Process Blog

Combining Digital Output with Tradtional Methods

As we know, enamels need settings to protect them from clumsy artists.  However, settings can take a great deal of time to fabricate, particularly if you tend towards the baroque or complex mechanisms.  So, for a while now I've been thinking about interchangeable parts and casting onto armatures.  Well, it is starting to happen.  For all the time I spent looking into dies for the enamel blanks, it turns out I ended up simply getting the pre-cut shape (30x40mm domed oval copper) from people who specialize in that kind of thing. 

That said, I am still getting my machine on by designing a ton of custom shapes to be cut from the 430 stainless steel.  I shaped the forms using 3-D modeling software and then exported them into a vector program so that they could be laser cut.

 Pictured: a ton of custom shapes.

Pictured: a ton of custom shapes.

I was feeling pretty good about getting to understand the modeling program Rhino...then I had to use Adobe Illustrator and I remembered how INFURIATING computer programs can be when you don't know exactly what you are doing.

I did multiple laser-cut chipboard test runs so that I had something to experiment with.

 Above: experimentation.

Above: experimentation.

Each of the shapes I've made will be placed into a mold and have pewter cast around the edges, then the assorted tabs and cut-out areas are popped up to make the object function.  I've got a brooch, a pin-on beribboned war medal, a pendant, a game piece, a choker/dual hung necklace, a bolo tie, and the actual pronged piece holding an enamel in place (a magnet under the enamel lets it clip to all of the other pieces, plus hey, a fridge magnet!).  The holes around the edge of each piece allow the pewter to flow in and lock into place once cooled, and the center hole enables the user to pop the enamel out from behind.

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The dark green thing with the magnet is the steel; I spray painted it matte green and used the laser cutter to etch the pattern on and then cut it by hand with a jeweler's saw (the laser cutter I have access to isn't powerful enough to cut metal, but works great for putting on a precise pattern for layout).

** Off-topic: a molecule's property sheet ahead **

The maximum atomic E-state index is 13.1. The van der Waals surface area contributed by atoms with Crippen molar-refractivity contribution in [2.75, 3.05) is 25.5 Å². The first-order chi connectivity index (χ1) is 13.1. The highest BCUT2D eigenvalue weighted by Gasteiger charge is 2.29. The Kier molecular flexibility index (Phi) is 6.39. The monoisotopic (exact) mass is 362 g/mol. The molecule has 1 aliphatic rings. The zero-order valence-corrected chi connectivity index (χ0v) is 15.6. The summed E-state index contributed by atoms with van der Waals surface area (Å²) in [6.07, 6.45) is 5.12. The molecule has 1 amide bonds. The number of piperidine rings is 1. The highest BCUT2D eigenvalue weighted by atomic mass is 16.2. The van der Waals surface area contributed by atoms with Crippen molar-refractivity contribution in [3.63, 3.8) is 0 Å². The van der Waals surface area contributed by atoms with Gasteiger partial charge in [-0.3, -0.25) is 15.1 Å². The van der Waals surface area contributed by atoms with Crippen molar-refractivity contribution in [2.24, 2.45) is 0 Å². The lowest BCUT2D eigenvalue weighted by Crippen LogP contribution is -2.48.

Once I get the actual parts made from steel I will sculpt the master pattern for the pewter that will be used to make the mold for casting.  Since I wanted to get a feel for what would happen and the overall effect, I decided to do a test sculpt using the chipboard.

 Fresh from the laser cutter.

Fresh from the laser cutter.

I didn't design them all until after I did the test I'm about to describe, but the recursive nature of testing makes for confusing blog posts when presented chronologically.

Two thirds done with the sculpting; I forgot to take an earlier photo.

The green stuff I'm using for sculpting is a two-part epoxy putty that sets up after a few hours.  This is a pretty standard material for people sculpting toys, miniatures, and figurines, and it stands up to the vulcanization needed for the rubber molds used in spin casting.  If you are familiar with Sculpey or Fimo, it is somewhat similar but requires no baking to cure.  The type I'm using is called Apoxie Sculpt but I've also picked up Fixit, Green Stuff, Brown Stuff, and ProCreate.  All of them are a little different and I need to play around a bit more before I figure out  which is best for what.

 Scalpels are really way, way better than Xacto knives.

Scalpels are really way, way better than Xacto knives.

After letting the Apoxie cure overnight, I cut out the center of the chipboard and replaced it with a  test cut of the steel so that I could see if the pin stem was placed appropriately and if the magnet I chose was effective.

Popped-up pin back; after the test I opted to go with more rounded parts. And yes, that is scotch tape holding it together. 

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The enamel is in the background with the magnet between it and the pronged plate.  A layer of silicone helps cushion it from shock.  After seeing which magnet worked best I've gone back into the files and shortened the length of the prongs.

 Plop.

Plop.

Ta-dah!  A functioning prototype!

The cost of getting dies made to cut each of the shapes would be exorbitant, and laser cutting complex shapes gets pricey as well (plus the heat messes with the properties of steel and requires additional heat treatment post-cut to restore it), so I went looking for a different process.  Enter photochemical machining, or PCM.  It's an acid etch process requiring an etch-resistant film over areas you don't want to be removed, but rather than submerging the piece in acid or applying an acid paste the sheet of metal is suspended while acid is sprayed at it from both sides.  Now, I have neither the equipment nor the expertise to do such a thing myself, but happily there are multiple on-demand shops which allow you to send them a file and they send you back the part.  I've already put an order in with Great Lakes Engineering; we'll see what the parts look like when they ship later this month, but thus far their customer service has been excellent.  They do some of the machining for the group Nervous System, so I'm definitely optimistic.  Even if I did have to learn to use Illustrator to make the template they needed.

 So. Much. Cursing.

So. Much. Cursing.